Antarctica is melting faster and further than ever before, environmental ministers meeting in Nairobi were warned in February, in a dramatic phone call direct from the frozen continent.

Famed yachtsman and explorer Sir Peter Blake called the ministers attending the United Nations Environment Program to say that he had just sailed his yacht through open water that had been frozen for hundreds of thousands of years.

The call came as representatives from 80 countries were debating about how to rescue international negotiations on global warming in the face of attempts by the U.S. and oil-producing countries to block them.

Sir Peter said, ?I am speaking from an area of water that has never been water before. It has always been frozen solid. It is uncharted. There are no depth readings on the map because no ship has ever been able to measure them. No one has ever been anywhere near where we are now.

?We have sailed for the last 100 miles through open seas in an area that in the past would only have been accessible to the biggest ice-breakers. Now it is clear water.

?Today we went to see what has happened to the King George VI ice shelf that normally fills the channel between Alexander Island and the mainland at the base of the Antarctic peninsula. We were not able to make it to the face of the ice shelf because it is dropping so much ice into the sea as it recedes. The indications are that it has receded dramatically, especially over the past 8 to 10 years. There is no question in my mind that major changes are taking place.?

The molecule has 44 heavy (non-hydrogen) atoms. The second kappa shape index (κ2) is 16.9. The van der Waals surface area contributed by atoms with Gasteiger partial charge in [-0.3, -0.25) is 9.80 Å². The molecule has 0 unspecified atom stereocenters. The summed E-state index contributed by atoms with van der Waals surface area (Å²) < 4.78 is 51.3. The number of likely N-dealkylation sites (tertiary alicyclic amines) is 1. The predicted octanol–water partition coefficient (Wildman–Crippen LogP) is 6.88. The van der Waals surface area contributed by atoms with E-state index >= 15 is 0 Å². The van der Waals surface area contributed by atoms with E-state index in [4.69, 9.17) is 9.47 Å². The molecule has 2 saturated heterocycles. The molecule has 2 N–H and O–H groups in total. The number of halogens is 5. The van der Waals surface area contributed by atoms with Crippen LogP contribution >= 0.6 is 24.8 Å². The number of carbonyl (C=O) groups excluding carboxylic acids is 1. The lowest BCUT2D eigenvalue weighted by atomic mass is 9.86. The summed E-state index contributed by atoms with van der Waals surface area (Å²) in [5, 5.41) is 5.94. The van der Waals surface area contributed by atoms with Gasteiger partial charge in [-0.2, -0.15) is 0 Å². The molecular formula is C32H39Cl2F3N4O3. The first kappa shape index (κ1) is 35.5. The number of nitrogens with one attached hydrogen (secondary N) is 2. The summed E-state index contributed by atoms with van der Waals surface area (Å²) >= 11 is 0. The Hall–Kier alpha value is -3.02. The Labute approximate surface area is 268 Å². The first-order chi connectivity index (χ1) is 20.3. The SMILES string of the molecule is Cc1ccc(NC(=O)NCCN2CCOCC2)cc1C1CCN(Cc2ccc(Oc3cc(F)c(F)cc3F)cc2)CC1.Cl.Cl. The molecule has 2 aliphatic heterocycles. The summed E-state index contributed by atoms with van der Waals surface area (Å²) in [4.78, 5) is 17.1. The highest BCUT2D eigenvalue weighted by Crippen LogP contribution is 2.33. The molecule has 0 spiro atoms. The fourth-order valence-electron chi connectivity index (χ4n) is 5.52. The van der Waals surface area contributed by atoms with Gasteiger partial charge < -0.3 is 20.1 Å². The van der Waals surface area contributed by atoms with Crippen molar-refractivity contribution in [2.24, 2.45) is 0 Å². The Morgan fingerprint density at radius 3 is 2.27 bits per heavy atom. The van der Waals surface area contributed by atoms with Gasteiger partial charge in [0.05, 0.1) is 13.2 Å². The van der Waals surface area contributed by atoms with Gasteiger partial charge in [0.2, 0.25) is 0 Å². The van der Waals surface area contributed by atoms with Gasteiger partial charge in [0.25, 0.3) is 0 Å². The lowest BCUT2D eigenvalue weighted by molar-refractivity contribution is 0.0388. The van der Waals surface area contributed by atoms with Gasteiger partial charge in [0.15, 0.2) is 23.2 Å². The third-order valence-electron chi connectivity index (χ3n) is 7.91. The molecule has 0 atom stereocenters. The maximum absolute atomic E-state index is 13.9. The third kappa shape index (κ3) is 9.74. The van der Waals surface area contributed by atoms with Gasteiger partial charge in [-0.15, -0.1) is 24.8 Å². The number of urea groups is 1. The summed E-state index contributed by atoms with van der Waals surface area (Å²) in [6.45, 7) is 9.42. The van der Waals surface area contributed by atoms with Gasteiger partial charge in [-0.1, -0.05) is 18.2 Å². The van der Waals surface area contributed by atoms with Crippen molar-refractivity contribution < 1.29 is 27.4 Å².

The Canadian representative, Mr. Anderson, who was presiding over the Nairobi meeting, told Sir Peter, ?We are experiencing the same kind of changes in conditions in the Arctic as you are seeing in the South Pole region. We are seeing dramatic changes that affect permafrost and sea ice.?

Sir Peter replied, ?The problem has to be addressed right now, whatever the economic consequences. We are doing more harm now to the world than ever before. This is about the whole ecology of the world, which has taken hundreds of millions of years to get right. We are blowing it.?

The conversation took place after the Hague meeting in November, where nations agreed to resume talks in May. But President Bush has now asked for a further delay until July, while he develops new policies. Joe Barton, a Texan who is chairman of the House subcommittee on energy and air quality, is urging Bush to kill the treaty altogether and propose alternatives, saying that the Kyoto Treaty ?is never going to be satisfactory to the economic interests of this country.? Meanwhile, Saudi Arabia is lobbying developing countries to delay the talks for a year.

Sir Peter warned that ?This must be addressed on an emergency basis. If we delay much longer it will become unstoppable, and it will be too late.?

To learn more about Sir Peter Blake, one of the world’s great adventurers and explorers,click here.

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